Bereavement Coordinator Careers

Grieving is a natural process that affects us mentally, physically, socially, and emotionally. It’s the typical reaction to a terrible tragedy like the death of a loved one. The grieving process is a challenging time for all parties involved. During this time of bereavement, it’s time to contact a bereavement coordinator.

A bereavement coordinator helps to ease the grieving process for families and friends who have lost a terminally ill or tragically killed loved one. It’s their job to organize the necessary services and provide information for the grieving parties in a timely fashion. They coordinate with everybody who is involved – family, friends, volunteers, medical teams, chaplains, and other parties – to assess the situation and prepare for the future.

Bereavement Coordinators Help Clients Through their Time of Grieve

When someone passes on, the bereavement coordinator works with the people who are dealing with illness, loss, death, and grief. It’s a physical, emotional, and spiritual battle that results in a fragile mind state. When people feel this way, it’s difficult for them to know what to do. A bereavement coordinator helps to point them in the right direction. The job may start while a person is on their deathbed or it maybe begin once someone dies. This job requires a delicate balance and a special touch.

Bereavement coordinators work hard to maintain a network of services that can help grievers find peace. They help people to schedule appointments, arrange funerals, set up memorial services, contact loved ones, recommend counseling services, complete appropriate paperwork, and work toward acceptance. Dealing with sad tragedies is an uphill struggle, but a bereavement coordinator is always there to help.

The majority of people suffering from a tragic loss need the support of a professional counselor. Bereavement coordinators help to organize counseling, group therapy, and support groups for everyone affected by the loss. If they also provide counseling, they must be licensed. Bereavement coordinators help people do all of these things and so much more. They are a guiding light in a time of need.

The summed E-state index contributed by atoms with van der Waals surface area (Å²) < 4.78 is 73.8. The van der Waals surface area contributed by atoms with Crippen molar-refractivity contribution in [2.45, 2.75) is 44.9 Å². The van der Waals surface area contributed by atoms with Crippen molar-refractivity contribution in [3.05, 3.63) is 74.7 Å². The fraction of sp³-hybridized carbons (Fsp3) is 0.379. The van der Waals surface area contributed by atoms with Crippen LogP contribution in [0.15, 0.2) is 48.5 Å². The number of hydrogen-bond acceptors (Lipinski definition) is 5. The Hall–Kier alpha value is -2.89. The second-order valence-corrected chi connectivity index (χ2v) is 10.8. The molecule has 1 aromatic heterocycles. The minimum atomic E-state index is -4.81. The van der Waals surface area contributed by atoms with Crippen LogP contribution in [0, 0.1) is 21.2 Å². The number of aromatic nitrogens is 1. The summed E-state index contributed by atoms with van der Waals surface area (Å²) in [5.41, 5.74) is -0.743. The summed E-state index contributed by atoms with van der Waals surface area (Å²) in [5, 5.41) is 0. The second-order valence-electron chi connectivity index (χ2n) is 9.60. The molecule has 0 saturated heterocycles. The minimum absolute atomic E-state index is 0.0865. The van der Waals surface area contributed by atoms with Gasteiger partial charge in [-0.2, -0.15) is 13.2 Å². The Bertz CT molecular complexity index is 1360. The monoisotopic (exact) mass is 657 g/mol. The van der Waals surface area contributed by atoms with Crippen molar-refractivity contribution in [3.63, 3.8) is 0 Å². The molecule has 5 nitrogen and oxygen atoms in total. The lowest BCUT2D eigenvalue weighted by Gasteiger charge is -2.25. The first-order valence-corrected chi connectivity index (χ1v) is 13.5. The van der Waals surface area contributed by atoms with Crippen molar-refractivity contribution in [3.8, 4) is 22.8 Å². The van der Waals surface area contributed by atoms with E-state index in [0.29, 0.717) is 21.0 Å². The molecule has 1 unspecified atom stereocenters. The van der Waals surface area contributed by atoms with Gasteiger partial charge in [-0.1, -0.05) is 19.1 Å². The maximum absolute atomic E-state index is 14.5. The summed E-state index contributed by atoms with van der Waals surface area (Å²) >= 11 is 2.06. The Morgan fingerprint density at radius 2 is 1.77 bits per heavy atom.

To become a bereavement coordinator, you must be a caring, compassionate person who genuinely enjoys helping people. You need to be outgoing, personable, and understanding because you are the go-between for nurses, counselors, chaplains, social workers, volunteers, doctors, funeral directors, dietitians, family members, friends, and survivors. It’s the bereavement coordinator’s job to communicate between all of these parties to help organize, arrange, and explain the untimely situation.

Most bereavement coordinators have a bachelors or masters degree in social work, counseling, or divinity. They usually need to have a background in grieving and/or bereavement services. Many are knowledgable about thanatology – the study of death and its effects. The Association for Death Education and Counseling offers a Certificate in Thanatology for bereavement coordinators. This certification helps to hone their skills for the job and makes them more employable.



If you feel that you can help guide people on the right path following a life changing loss, you should consider becoming a bereavement coordinator. There are job opportunities for bereavement coordinators at hospice, nursing homes, hospitals, counseling centers, home health care, and in other settings. Anywhere that works with terminally ill patients and death needs a compassionate bereavement coordinator on staff.

A qualified, caring bereavement coordinator can make between $43,000 and $68,000 per year. Pay will depend on experience, education, location, employer, and other factors.

Do you have what it takes to help others in their time of need? Why not find a job as a bereavement coordinator? It’s a rewarding job where people need your knowledge and expertise to get through a tough time.

Quick Facts About Bereavement Coordinator Careers

Job Title: Bereavement Coordinator
Office: Hospital settings
Description: Help grieving parties find peace and stay organized after a loss
Certifications/Education: ADEC Certificate of Thanatology
Necessary Skills: Caring, Compassionate, Personable
Potential Employers: Hospitals, Nursing Homes, Counseling Centers
Pay: $43,000 and $68,000 per year

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